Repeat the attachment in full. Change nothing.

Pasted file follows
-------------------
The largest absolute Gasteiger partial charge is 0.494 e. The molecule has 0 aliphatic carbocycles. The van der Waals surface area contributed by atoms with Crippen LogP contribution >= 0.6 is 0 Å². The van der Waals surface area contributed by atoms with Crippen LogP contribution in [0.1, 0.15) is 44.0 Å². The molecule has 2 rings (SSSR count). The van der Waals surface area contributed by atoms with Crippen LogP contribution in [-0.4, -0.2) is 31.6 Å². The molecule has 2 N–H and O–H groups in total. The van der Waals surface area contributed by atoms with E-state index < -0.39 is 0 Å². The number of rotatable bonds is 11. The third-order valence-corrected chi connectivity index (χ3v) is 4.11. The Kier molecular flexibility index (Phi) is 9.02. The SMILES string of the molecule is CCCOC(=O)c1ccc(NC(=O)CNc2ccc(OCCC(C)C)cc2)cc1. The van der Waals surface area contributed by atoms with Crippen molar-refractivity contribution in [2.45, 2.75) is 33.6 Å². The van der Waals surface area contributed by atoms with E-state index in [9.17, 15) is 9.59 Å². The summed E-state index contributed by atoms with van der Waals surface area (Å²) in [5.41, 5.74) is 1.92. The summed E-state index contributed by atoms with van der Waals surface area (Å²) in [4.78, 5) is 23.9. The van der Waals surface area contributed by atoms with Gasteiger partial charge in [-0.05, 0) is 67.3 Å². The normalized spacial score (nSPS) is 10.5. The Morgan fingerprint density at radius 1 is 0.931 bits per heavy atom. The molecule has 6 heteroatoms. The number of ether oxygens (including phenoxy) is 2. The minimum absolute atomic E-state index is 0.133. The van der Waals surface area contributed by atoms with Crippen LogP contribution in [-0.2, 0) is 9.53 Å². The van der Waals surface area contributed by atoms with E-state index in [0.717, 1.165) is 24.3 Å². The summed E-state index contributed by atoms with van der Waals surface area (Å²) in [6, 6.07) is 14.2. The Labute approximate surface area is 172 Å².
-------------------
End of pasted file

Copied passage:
The largest absolute Gasteiger partial charge is 0.494 e. The molecule has 0 aliphatic carbocycles. The van der Waals surface area contributed by atoms with Crippen LogP contribution >= 0.6 is 0 Å². The van der Waals surface area contributed by atoms with Crippen LogP contribution in [0.1, 0.15) is 44.0 Å². The molecule has 2 rings (SSSR count). The van der Waals surface area contributed by atoms with Crippen LogP contribution in [-0.4, -0.2) is 31.6 Å². The molecule has 2 N–H and O–H groups in total. The van der Waals surface area contributed by atoms with E-state index < -0.39 is 0 Å². The number of rotatable bonds is 11. The third-order valence-corrected chi connectivity index (χ3v) is 4.11. The Kier molecular flexibility index (Phi) is 9.02. The SMILES string of the molecule is CCCOC(=O)c1ccc(NC(=O)CNc2ccc(OCCC(C)C)cc2)cc1. The van der Waals surface area contributed by atoms with Crippen molar-refractivity contribution in [2.45, 2.75) is 33.6 Å². The van der Waals surface area contributed by atoms with E-state index in [9.17, 15) is 9.59 Å². The summed E-state index contributed by atoms with van der Waals surface area (Å²) in [5.41, 5.74) is 1.92. The summed E-state index contributed by atoms with van der Waals surface area (Å²) in [4.78, 5) is 23.9. The van der Waals surface area contributed by atoms with Gasteiger partial charge in [-0.05, 0) is 67.3 Å². The normalized spacial score (nSPS) is 10.5. The Morgan fingerprint density at radius 1 is 0.931 bits per heavy atom. The molecule has 6 heteroatoms. The number of ether oxygens (including phenoxy) is 2. The minimum absolute atomic E-state index is 0.133. The van der Waals surface area contributed by atoms with Crippen LogP contribution in [-0.2, 0) is 9.53 Å². The van der Waals surface area contributed by atoms with E-state index in [0.717, 1.165) is 24.3 Å². The summed E-state index contributed by atoms with van der Waals surface area (Å²) in [6, 6.07) is 14.2. The Labute approximate surface area is 172 Å².